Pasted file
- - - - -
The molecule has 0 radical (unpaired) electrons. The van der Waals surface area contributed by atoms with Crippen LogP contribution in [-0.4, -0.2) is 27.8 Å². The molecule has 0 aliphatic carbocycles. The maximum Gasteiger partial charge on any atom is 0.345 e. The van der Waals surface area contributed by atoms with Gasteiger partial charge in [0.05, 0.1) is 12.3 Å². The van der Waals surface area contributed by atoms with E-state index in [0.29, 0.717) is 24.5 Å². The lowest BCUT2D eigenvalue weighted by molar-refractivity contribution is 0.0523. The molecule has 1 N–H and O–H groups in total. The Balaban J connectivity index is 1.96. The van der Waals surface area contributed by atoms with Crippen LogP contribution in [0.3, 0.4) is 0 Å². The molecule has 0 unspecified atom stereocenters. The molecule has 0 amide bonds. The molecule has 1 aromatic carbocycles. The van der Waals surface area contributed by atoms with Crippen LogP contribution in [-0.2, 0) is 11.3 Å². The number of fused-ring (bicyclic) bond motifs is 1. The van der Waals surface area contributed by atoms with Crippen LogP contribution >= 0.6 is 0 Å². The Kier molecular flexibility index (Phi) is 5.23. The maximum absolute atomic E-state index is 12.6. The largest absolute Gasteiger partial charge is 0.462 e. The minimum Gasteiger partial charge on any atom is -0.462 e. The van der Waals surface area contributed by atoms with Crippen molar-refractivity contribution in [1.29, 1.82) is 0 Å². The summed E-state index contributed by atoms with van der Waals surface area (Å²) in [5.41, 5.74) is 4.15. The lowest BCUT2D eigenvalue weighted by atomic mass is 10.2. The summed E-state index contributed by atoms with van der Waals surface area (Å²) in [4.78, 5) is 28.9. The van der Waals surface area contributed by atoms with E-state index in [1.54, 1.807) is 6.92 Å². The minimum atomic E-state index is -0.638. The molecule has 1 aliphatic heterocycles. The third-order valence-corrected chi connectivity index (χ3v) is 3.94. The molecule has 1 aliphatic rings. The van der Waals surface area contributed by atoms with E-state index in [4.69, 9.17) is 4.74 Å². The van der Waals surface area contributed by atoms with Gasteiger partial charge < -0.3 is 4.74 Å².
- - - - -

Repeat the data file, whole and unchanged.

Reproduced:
The molecule has 0 radical (unpaired) electrons. The van der Waals surface area contributed by atoms with Crippen LogP contribution in [-0.4, -0.2) is 27.8 Å². The molecule has 0 aliphatic carbocycles. The maximum Gasteiger partial charge on any atom is 0.345 e. The van der Waals surface area contributed by atoms with Gasteiger partial charge in [0.05, 0.1) is 12.3 Å². The van der Waals surface area contributed by atoms with E-state index in [0.29, 0.717) is 24.5 Å². The lowest BCUT2D eigenvalue weighted by molar-refractivity contribution is 0.0523. The molecule has 1 N–H and O–H groups in total. The Balaban J connectivity index is 1.96. The van der Waals surface area contributed by atoms with Crippen LogP contribution in [0.3, 0.4) is 0 Å². The molecule has 0 unspecified atom stereocenters. The molecule has 0 amide bonds. The molecule has 1 aromatic carbocycles. The van der Waals surface area contributed by atoms with Crippen LogP contribution in [-0.2, 0) is 11.3 Å². The number of fused-ring (bicyclic) bond motifs is 1. The van der Waals surface area contributed by atoms with Crippen LogP contribution >= 0.6 is 0 Å². The Kier molecular flexibility index (Phi) is 5.23. The maximum absolute atomic E-state index is 12.6. The largest absolute Gasteiger partial charge is 0.462 e. The minimum Gasteiger partial charge on any atom is -0.462 e. The van der Waals surface area contributed by atoms with Crippen molar-refractivity contribution in [1.29, 1.82) is 0 Å². The summed E-state index contributed by atoms with van der Waals surface area (Å²) in [5.41, 5.74) is 4.15. The lowest BCUT2D eigenvalue weighted by atomic mass is 10.2. The summed E-state index contributed by atoms with van der Waals surface area (Å²) in [4.78, 5) is 28.9. The van der Waals surface area contributed by atoms with E-state index in [1.54, 1.807) is 6.92 Å². The minimum atomic E-state index is -0.638. The molecule has 1 aliphatic heterocycles. The third-order valence-corrected chi connectivity index (χ3v) is 3.94. The molecule has 1 aliphatic rings. The van der Waals surface area contributed by atoms with E-state index in [4.69, 9.17) is 4.74 Å². The van der Waals surface area contributed by atoms with Gasteiger partial charge < -0.3 is 4.74 Å².